3. Why don't distributors and their employees generally care much about providing correct information?

4. Why are lies/guesses more tempting as answers to "niche" questions than providing the truth?

Well, I think that a general answer to more or less all questions is closely connected to economy/profit and enthusiasm. The distributors are into it for the money (as are most employees) and enthusiasm plays a minor role, if any. If a person/company was running a Tamiya distributorship primarily based on enthusiasm, they would in most or all cases quickly be out of business. And I would be a good (or bad?) example of this, to be honest. As a matter of fact, just before I emigrated to Germany, the Tamiya country distributor I had worked for for so many years, wasn't doing very well, and a good friend of mine contemplated with the idea of taking over the distributorship and asked me if I would like to have the daily responsibility. I was tempted (for all the wrong reasons), but declined. Most importantly, I knew that my knowledge about economy wasn't adequate and my enthusiasm simply excessive. "Economy" can be learned, so maybe a solvable problem, but enthusiasm can't be "de-learned" (though Tamiya did a serious "attempt" with the Juggernaut and how they treated disappointed Juggernaut customers by never providing an adequate solution to the problem), and I knew all too well that I would be too enthusiastic about importing "anything Tamiya" (of which a lot wouldn't sell well) and probably confused, bored and sad by concentrating on just what the market wanted.

In fact, I had at that time recently observed how the company of another friend of mine had gone bankrupt for the same reasons. He started a hobby shop strictly focused on model railroad products. He opened the shop literally in the capitals main railway station and from day one, he imported any model railroad product he could get his hands on. He was convinced that the shop's location was perfect because he thought it was ultimately cool himself and couldn't possibly understand why not all model railroad enthusiasts would be as enthusiastic about absolutely all the products he offered and why they all weren't prepared to pay a premium for them to be "allowed" to buy them in a so cool location (with an exorbitant rent). Needless to say, it didn't work even remotely as well as he was convinced it would do, and regardless of the sensible and friendly advice he got from numerous friends and customers, he thought he just needed to get even more exotic products than the ones that didn't sell well in the first place and worked even harder doing all the wrong things. He went bankrupt within about two years and never understood why, turned ill and never really recovered. Whereas I had and have a lot of sympathy for him, I think that his (excessive) enthusiasm and lack of understanding why most enthusiasts didn't behave as he expected, was his biggest enemy. I would admittedly do many of the same mistakes if I had been in charge of a Tamiya distributor.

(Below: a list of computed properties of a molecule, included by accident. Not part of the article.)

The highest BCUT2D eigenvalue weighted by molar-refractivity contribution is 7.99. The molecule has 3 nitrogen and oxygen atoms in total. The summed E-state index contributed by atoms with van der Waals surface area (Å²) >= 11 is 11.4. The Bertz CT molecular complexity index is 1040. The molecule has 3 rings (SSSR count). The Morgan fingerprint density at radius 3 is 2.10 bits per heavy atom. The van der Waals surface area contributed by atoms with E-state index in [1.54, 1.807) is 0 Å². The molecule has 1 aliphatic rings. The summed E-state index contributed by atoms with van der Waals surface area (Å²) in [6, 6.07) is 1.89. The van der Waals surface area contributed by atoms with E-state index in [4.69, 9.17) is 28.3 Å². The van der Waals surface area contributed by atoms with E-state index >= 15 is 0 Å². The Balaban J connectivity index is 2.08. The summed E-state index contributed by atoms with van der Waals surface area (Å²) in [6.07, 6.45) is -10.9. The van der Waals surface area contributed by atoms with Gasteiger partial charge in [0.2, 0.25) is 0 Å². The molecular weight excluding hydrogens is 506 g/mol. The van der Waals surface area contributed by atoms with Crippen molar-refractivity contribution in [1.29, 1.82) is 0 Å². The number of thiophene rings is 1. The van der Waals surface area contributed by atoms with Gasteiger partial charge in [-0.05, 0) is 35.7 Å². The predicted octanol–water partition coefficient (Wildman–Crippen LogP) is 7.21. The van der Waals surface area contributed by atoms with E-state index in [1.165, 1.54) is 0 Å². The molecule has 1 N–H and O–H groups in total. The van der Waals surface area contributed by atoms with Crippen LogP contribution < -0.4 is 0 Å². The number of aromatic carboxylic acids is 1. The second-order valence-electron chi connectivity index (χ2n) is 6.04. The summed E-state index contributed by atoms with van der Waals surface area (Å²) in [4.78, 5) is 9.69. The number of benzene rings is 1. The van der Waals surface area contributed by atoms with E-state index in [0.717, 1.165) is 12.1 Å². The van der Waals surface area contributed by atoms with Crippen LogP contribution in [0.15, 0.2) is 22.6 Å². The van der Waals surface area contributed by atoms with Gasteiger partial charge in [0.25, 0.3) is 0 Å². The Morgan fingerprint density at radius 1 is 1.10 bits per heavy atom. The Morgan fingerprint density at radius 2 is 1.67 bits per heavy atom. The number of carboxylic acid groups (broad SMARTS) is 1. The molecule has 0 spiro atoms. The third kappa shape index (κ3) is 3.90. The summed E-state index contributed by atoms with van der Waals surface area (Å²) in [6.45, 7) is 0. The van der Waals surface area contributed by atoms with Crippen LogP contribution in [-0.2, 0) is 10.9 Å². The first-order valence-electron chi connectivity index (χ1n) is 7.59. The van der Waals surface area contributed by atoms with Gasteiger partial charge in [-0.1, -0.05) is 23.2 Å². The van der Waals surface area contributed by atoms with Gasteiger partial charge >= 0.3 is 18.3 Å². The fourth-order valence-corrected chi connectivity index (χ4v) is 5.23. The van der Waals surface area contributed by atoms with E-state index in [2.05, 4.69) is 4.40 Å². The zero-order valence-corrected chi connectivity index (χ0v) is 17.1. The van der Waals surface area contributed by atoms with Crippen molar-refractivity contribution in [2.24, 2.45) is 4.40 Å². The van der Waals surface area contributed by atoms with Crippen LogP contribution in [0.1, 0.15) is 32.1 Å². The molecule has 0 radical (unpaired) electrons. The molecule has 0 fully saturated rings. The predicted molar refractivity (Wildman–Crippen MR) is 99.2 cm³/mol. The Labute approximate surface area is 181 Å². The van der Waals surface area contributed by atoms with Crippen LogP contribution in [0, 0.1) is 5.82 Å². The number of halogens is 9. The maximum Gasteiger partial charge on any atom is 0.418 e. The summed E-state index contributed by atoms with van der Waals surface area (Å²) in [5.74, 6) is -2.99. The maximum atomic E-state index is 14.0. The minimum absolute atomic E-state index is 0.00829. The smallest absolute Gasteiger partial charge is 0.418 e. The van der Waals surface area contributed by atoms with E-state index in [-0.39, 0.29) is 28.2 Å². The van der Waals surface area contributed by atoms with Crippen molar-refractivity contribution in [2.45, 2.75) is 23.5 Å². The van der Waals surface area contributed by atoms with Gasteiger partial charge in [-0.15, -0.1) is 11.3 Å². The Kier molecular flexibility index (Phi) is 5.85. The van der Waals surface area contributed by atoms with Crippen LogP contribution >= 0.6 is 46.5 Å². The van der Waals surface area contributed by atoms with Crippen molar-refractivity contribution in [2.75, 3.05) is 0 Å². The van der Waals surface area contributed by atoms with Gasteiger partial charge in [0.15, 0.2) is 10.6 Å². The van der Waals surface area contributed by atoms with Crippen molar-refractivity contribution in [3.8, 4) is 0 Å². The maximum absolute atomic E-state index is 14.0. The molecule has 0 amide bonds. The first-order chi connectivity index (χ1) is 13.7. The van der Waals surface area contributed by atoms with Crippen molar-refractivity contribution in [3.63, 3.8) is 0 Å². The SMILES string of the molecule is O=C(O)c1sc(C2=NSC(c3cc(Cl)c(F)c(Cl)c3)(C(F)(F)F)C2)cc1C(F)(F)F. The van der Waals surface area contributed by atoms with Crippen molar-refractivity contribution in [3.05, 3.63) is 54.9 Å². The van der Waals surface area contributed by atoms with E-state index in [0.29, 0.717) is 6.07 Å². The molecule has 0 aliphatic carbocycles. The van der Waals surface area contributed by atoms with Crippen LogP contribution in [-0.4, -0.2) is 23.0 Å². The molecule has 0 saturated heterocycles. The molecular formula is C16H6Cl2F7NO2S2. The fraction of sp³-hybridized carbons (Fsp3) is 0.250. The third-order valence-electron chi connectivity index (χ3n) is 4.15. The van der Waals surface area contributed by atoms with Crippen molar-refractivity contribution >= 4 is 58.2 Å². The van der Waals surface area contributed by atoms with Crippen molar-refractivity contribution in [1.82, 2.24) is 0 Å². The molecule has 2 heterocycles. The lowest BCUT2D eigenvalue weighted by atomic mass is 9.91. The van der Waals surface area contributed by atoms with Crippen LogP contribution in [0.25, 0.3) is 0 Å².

So, what I'm indirectly saying, is that we probably shouldn't expect (or even want) Tamiya distributors and their employees to be as insanely enthusiastic about Tamiya as we are ourselves! And most obviously aren't! But they try to make as much money as possible and mostly put their time and resources into activities they think will optimize their profit. Which is exactly what I in essence think your (Stefan) statement is about. Oversimplified; ensuring parts availability for "anything but a TT01 chassis" (probably the TT02 by now), doesn't contribute remotely as much to profitability. Similarly, it doesn't matter that much if the niche product you and I are waiting for in desperate anticipation is late onto the market, so why should a distributor put "excessive" effort into make something you, I and a tiny minority want available in what we think is a timely manner? Or at all? Yes, depressing, I know! 

Though I hardly ever conclude that I'm right about anything, I believe that most aspects of the issue and the listed questions are answered with this, but although this post is too long already and many of you surely were bored two sentences into my first post in this thread, this forum doesn't get more expensive with an increasing number of words, does it? 

So;

1./2. Japan is an enormous market for Tamiya and quite many Tamiya products are tailormade with the domestic market in mind. There will always exist a few mad enthusiasts outside Japan (like us, I guess) who want some of this products, but unfortunately, in many cases there are too few of us in each country we are living, to make it profitable to import and support these products. And again, the distributors are into this for the money, and don't want to spend time and money to cater for a tiny group of "maniacs" when there is rather a loss than a profit to be made. Especially not when they have no ideological enthusiasm for this "niche" products or Tamiya themselves. And yes, the poor availability of parts and products is sometimes down to pure ignorance, mismanagement and laziness too, so I don't only defend the distributors' actions! Also, I'm very critical about many distributors' apparent/actual lack of longterm strategies with Tamiya. The image and goodwill that Tamiya continuously has invested in for decades with quality, service, parts availability and careful marketing is in my humble opinion ignored and sacrificed on the altar of short term profit with the least effort and resources possible. Including distributors cannibalizing Tamiya by importing and selling Tamiya clone products and naming low quality no-name products of their own "Tamiya", with the German distributor likely being the worst by far.